Female Students In China Taking College-Entrance Exam Encouraged To Take Birth Control By Teachers
May 25, 2013 2:16 AM EST
China’s graduating high school students are bracing themselves for the arduous "gaokao" college entrance exams, a test so grueling that it is notorious in the country for driving students to do anything to get an advantage.
According to China’s state-run newspaper People’s Daily, a teacher in eastern Anhui province had some advice to offer her female students looking to focus on their studies and not their bothersome natural bodily functions: take birth control.
Thursday, someone posted on a Ma’anshan, Anhui website, saying that she was the mother of a female student who came home from school after being asked about her menstrual cycle and whether or not she experiences cramps and pain as a side effect. The teacher also recommended the student take oral contraceptives as soon as possible to avoid pain possibly affecting her test scores, as testing begins in fewer than twenty days. The mother of the student, only identified as Ms. Shao, was interviewed by Nanjing’s local Evening News and expressed understanding that a teacher would take extra precaution on her high-performing daughter, but thought it would have been better to get in touch with parents before offering such advice.
According to Education News China, female students often worry about how their menstrual cycles, and the side effects that go along with them, like painful cramps, could negatively affect their studying habits. “I’m very worried that during the days of the test, my ‘good friend’ will show up and affect my test results,” one girl was quoted saying.
Reporters went around several high schools in Ma’anshan and spoke to ten female students who were gearing up for the test, to see if this was a real concern that female students had. Half of the interviewed students said they were “very worried” about it affecting their scores. Two of the students had already gone to a doctor for medicine that will adjust when they begin menstruating for after the test.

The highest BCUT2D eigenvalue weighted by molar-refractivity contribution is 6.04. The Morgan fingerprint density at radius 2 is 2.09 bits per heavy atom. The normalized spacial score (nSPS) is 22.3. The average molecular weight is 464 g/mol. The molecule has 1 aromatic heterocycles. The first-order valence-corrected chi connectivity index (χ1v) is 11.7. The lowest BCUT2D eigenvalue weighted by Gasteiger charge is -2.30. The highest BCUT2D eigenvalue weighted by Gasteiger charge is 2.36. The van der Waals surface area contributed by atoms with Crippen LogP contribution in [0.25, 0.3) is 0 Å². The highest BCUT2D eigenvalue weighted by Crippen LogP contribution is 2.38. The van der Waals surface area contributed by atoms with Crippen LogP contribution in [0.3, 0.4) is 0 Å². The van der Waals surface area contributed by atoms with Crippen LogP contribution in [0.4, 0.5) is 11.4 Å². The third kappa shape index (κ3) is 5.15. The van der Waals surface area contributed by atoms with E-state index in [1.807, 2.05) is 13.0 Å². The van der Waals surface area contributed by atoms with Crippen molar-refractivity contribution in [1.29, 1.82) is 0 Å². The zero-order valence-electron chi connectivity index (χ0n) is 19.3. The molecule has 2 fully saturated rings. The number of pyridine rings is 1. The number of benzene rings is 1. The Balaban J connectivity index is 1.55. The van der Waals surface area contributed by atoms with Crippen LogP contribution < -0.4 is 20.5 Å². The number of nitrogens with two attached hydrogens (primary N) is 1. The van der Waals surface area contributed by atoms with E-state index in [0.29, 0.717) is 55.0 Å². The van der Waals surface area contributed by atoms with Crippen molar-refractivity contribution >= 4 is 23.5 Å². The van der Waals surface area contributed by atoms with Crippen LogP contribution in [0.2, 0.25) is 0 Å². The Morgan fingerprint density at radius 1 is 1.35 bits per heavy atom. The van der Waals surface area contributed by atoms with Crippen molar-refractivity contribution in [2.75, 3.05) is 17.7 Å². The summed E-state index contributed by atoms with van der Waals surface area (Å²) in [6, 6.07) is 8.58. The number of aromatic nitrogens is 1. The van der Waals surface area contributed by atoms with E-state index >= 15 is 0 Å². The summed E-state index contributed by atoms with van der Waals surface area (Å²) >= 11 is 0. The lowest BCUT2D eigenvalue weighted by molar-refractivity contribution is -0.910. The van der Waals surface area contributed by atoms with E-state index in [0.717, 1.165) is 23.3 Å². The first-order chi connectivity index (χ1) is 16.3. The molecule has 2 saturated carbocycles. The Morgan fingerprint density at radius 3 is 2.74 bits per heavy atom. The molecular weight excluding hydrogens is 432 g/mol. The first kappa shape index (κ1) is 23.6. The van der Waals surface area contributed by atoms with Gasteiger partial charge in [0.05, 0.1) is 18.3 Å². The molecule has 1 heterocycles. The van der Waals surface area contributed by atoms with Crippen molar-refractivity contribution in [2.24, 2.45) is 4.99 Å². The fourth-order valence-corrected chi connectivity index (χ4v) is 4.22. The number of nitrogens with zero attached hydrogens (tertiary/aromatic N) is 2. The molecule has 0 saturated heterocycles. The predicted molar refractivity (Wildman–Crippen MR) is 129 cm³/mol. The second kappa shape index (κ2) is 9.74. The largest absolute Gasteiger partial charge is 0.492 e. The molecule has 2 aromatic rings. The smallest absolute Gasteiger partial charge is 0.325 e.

One student, identified as Li, realized her period would begin during the days of the gaokao test, and said she would probably take her teacher’s advice and take contraceptives to delay it: “I get serious cramps and other issues every time I have my period and I am worried that over ten years of study might be ruined by my period.” Li has already sought the professional opinion of a doctor and discussed taking birth control, but even the doctor was not sold on the plan. “The doctor recommends that I do not do this, and instead that I would be fine just using some painkillers, I’m still quite worried.”
Another student, named Jie, told reporters that her teacher had gathered all the girls in the clas and talked to them about menstruating during their tests. The teacher, however, was a young male, and couldn’t offer much advice, telling the girls to “go to the pharmacy and buy some medicine called Levonorgestrel (an oral contraceptive), then take it for a few days before the test.”
The Ma’anshan Department of Education responded to the incident by saying that the department has never encouraged nor promoted birth control methods to assist female students because of how private the issues are. As a result the Department of Education maintains that while it does not promote birth control use by female students, it also does not have the authority to prohibit it.
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